States act to shield gun holders

On April 25, 2008, in News 2008, by Mark Norris
April 25, 2008

Gun control advocates say there’s no evidence to show that open records put people who carry concealed weapons in greater danger.

South Carolina last week became the latest in a growing number of states to make the names of people who have a license to carry a concealed weapon a state secret.

Five other states might not be far behind in a battle that pits a public policy of open government against the right of people to keep their gun ownership records private.

Bills that would make concealed gun permit records confidential have been introduced in eight other states this year — Alabama, Louisiana, Missouri, New York, Rhode Island, Tennessee, Virginia and West Virginia — according to Janna Goodwin of the National Conference of State Legislatures.

The Tennessee bill was defeated, in a House subcommittee vote earlier this month. West Virginia’s bill was tabled, and Virginia’s legislative session ended before a bill could be considered, Goodwin said. Action is pending in the five other states, she said.

Concealed-weapon records always have been confidential in many states, said Colin Weaver, a spokesman for the Brady Campaign to Prevent Gun Violence. Prior to South Carolina’s action, the Brady Campaign counted 26 states where the records are confidential.

The trend of states closing records intensified last year, partly in response to media outlets in Virginia, Florida and elsewhere posting those records online, said South Carolina state Rep. Michael Pitts, a Republican. “People think this one is absolutely a Second Amendment issue, but it’s not,” said Pitts, a former police officer who introduced his state’s bill to close gun permit records. “It’s as much an issue of where does the sunshine on government stop and the protection on individual privacy begin.”

The degree to which these records are open or closed varies from state to state, according to an analysis done by the Reporters Committee for Freedom of the Press. For example, in Ohio, records are confidential but journalists may request to view the name, county of residence and date of birth of each person to whom the sheriff has issued a license to carry a concealed handgun.

Gene Policinski, vice president and executive director of the First Amendment Center, a non-partisan center at Vanderbilt University that studies free-expression issues, said he sees the move to close concealed-weapons permit records as part of a larger trend of government citing safety and security reasons for closing a variety of records.

“In general, the public seems very well served when public records are public,” he said. “And I think the rationale for closing these records has more to do with political considerations regarding gun regulation than it does a necessity for secrecy or the public good of keeping public records public.”

National Rifle Association spokesman Ashley Varner said that states have realized that “if they don’t protect the permit holders’ privacy, they can’t count on the newspapers to do so.” ¶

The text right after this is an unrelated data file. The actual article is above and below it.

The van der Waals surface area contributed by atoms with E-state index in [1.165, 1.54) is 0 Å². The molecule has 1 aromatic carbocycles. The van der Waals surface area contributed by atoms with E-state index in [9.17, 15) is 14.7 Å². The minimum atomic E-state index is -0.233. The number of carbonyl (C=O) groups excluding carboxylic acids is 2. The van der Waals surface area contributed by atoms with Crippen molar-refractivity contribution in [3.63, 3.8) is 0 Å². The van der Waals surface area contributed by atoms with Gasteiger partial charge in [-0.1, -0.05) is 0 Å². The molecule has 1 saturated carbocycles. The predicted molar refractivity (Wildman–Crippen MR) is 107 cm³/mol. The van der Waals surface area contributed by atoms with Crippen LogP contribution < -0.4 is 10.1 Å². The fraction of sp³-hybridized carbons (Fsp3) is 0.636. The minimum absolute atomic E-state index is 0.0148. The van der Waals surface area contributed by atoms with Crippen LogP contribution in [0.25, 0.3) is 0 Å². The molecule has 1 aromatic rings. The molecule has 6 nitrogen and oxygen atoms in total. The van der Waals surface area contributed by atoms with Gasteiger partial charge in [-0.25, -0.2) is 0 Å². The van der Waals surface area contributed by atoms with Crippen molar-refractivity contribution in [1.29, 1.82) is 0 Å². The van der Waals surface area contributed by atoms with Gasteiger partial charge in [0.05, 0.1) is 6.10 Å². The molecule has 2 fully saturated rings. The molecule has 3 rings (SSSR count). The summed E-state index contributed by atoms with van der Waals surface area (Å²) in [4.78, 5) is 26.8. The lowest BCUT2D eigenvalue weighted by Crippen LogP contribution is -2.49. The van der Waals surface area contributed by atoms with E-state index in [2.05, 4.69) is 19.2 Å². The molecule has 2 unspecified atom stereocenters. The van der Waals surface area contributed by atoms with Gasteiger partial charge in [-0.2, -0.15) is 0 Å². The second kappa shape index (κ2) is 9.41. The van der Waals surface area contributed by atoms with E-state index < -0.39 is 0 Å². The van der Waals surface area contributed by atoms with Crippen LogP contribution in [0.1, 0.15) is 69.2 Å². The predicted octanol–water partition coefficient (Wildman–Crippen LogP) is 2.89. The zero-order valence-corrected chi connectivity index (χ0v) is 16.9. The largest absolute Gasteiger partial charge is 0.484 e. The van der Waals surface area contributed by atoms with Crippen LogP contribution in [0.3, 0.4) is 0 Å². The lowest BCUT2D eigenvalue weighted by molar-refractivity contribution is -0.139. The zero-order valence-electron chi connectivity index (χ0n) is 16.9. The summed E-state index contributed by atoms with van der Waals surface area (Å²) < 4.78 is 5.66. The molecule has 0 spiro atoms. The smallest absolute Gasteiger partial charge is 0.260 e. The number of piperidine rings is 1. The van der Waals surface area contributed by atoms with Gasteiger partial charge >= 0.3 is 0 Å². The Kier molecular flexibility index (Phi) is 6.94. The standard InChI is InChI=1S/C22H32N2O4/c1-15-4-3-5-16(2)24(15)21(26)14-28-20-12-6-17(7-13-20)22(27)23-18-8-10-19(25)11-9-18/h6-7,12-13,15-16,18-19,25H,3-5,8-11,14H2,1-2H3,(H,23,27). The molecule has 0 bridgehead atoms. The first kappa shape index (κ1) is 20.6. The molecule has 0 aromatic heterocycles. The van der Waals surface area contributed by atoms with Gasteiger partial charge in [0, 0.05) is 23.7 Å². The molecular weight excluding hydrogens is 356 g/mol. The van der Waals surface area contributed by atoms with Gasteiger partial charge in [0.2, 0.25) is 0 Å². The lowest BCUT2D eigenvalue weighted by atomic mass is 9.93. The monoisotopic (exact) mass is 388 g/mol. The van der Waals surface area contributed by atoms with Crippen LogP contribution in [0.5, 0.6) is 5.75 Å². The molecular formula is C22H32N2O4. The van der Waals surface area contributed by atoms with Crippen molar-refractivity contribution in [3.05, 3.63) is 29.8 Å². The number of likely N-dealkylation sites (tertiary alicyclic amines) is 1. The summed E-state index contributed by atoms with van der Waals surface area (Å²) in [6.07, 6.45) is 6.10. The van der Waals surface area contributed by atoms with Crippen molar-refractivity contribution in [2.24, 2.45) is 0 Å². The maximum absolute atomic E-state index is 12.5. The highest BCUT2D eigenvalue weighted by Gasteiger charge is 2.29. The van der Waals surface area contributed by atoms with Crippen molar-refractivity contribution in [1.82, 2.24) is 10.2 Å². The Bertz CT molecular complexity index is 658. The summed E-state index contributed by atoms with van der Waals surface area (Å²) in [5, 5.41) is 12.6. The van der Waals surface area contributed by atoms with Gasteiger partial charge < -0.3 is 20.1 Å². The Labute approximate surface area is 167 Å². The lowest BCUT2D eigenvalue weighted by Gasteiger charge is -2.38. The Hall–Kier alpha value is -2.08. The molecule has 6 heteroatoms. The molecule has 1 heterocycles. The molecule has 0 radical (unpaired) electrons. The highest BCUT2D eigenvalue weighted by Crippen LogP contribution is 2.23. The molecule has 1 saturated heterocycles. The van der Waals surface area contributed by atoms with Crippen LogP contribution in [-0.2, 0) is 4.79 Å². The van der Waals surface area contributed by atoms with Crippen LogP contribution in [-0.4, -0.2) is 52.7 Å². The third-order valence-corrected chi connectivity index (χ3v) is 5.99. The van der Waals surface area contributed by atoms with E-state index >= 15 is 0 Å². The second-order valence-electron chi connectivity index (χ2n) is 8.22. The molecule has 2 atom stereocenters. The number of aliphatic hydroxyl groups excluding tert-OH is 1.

G. Edward White, a professor of law and history at the University of Virginia, said that states that close their gun permit records could have a tough time proving the constitutionality of the action. “We’re not talking about national security or the security of the state,” he said. “What we’re talking about is whether the disclosure of this information might somehow increase the risk that people with the weapons would be endangered, or make it more difficult for them to use them to protect themselves. I think that’s a pretty weak argument.”

Tennessee state Sen. Mark Norris, a Republican who introduced a bill to close his state’s concealed-gun permits records, said the main concern is keeping addresses of permit holders private — particularly of women who have left abusive relationships and don’t want the perpetrator to know where they live.

Ron McIsaac, a concealed-weapons permit holder in South Carolina who uses a wheelchair, said he doesn’t like the idea of his address being made public, partly because he thinks burglars might target his home to steal guns. And he feels he needs a gun for protection because of his handicap.

“All anybody has to do now is come by and knock me off the chair, and I’m like a turtle who’s been tossed over on his back,” he said. “So it’s important for me to have the ability to defend myself in a situation like that.”

Weaver, of the Brady Campaign, said there’s no evidence to show that open records put people who carry concealed weapons in greater danger.

“We feel that the greater danger is putting concealed-weapons permits in the hands of convicted felons and people that should not be allowed to have them,” he said.

Mark Bilicki, a firearms instructor in Greenville, S.C., said he can understand why some people might not want their name and address published, and he tells his students not to put an NRA sticker on their vehicle because it’s an advertisement for burglars.

He said that for many people, though, letting everyone know they may be carrying a gun is a point in their favor for safety.

“Quite frankly, I want everybody to know I own a gun,” he said.

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